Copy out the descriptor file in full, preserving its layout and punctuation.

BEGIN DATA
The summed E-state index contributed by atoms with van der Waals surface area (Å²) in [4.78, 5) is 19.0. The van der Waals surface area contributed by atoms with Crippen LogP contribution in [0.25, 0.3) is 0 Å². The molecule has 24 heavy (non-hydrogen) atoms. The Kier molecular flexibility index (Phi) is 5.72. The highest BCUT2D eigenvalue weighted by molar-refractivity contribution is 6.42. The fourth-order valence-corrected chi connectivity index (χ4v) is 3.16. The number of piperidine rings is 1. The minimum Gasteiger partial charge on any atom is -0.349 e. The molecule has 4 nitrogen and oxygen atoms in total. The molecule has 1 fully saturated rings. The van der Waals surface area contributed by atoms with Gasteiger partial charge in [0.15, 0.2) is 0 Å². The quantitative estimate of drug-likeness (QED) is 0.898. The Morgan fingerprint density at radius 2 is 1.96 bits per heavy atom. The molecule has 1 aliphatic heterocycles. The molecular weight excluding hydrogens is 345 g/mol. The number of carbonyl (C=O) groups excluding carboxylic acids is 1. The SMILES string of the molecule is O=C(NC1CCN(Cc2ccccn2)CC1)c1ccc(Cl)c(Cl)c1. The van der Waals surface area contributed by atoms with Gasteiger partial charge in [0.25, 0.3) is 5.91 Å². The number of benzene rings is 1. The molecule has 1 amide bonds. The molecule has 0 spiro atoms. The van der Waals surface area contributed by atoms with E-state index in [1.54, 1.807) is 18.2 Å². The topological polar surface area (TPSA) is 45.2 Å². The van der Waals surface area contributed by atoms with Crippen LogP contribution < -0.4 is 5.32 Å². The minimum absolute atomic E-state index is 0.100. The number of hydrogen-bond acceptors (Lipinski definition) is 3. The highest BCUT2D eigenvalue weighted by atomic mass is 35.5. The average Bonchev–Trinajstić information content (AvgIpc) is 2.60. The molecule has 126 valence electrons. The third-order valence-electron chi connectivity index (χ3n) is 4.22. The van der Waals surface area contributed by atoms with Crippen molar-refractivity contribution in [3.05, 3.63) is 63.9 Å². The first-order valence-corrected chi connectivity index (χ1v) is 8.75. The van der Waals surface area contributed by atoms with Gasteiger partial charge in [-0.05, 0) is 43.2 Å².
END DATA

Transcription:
The summed E-state index contributed by atoms with van der Waals surface area (Å²) in [4.78, 5) is 19.0. The van der Waals surface area contributed by atoms with Crippen LogP contribution in [0.25, 0.3) is 0 Å². The molecule has 24 heavy (non-hydrogen) atoms. The Kier molecular flexibility index (Phi) is 5.72. The highest BCUT2D eigenvalue weighted by molar-refractivity contribution is 6.42. The fourth-order valence-corrected chi connectivity index (χ4v) is 3.16. The number of piperidine rings is 1. The minimum Gasteiger partial charge on any atom is -0.349 e. The molecule has 4 nitrogen and oxygen atoms in total. The molecule has 1 fully saturated rings. The van der Waals surface area contributed by atoms with Gasteiger partial charge in [0.15, 0.2) is 0 Å². The quantitative estimate of drug-likeness (QED) is 0.898. The Morgan fingerprint density at radius 2 is 1.96 bits per heavy atom. The molecule has 1 aliphatic heterocycles. The molecular weight excluding hydrogens is 345 g/mol. The number of carbonyl (C=O) groups excluding carboxylic acids is 1. The SMILES string of the molecule is O=C(NC1CCN(Cc2ccccn2)CC1)c1ccc(Cl)c(Cl)c1. The van der Waals surface area contributed by atoms with Gasteiger partial charge in [0.25, 0.3) is 5.91 Å². The number of benzene rings is 1. The molecule has 1 amide bonds. The molecule has 0 spiro atoms. The van der Waals surface area contributed by atoms with E-state index in [1.54, 1.807) is 18.2 Å². The topological polar surface area (TPSA) is 45.2 Å². The van der Waals surface area contributed by atoms with Crippen LogP contribution < -0.4 is 5.32 Å². The minimum absolute atomic E-state index is 0.100. The number of hydrogen-bond acceptors (Lipinski definition) is 3. The highest BCUT2D eigenvalue weighted by atomic mass is 35.5. The average Bonchev–Trinajstić information content (AvgIpc) is 2.60. The molecule has 126 valence electrons. The third-order valence-electron chi connectivity index (χ3n) is 4.22. The van der Waals surface area contributed by atoms with Crippen molar-refractivity contribution in [3.05, 3.63) is 63.9 Å². The first-order valence-corrected chi connectivity index (χ1v) is 8.75. The van der Waals surface area contributed by atoms with Gasteiger partial charge in [-0.05, 0) is 43.2 Å².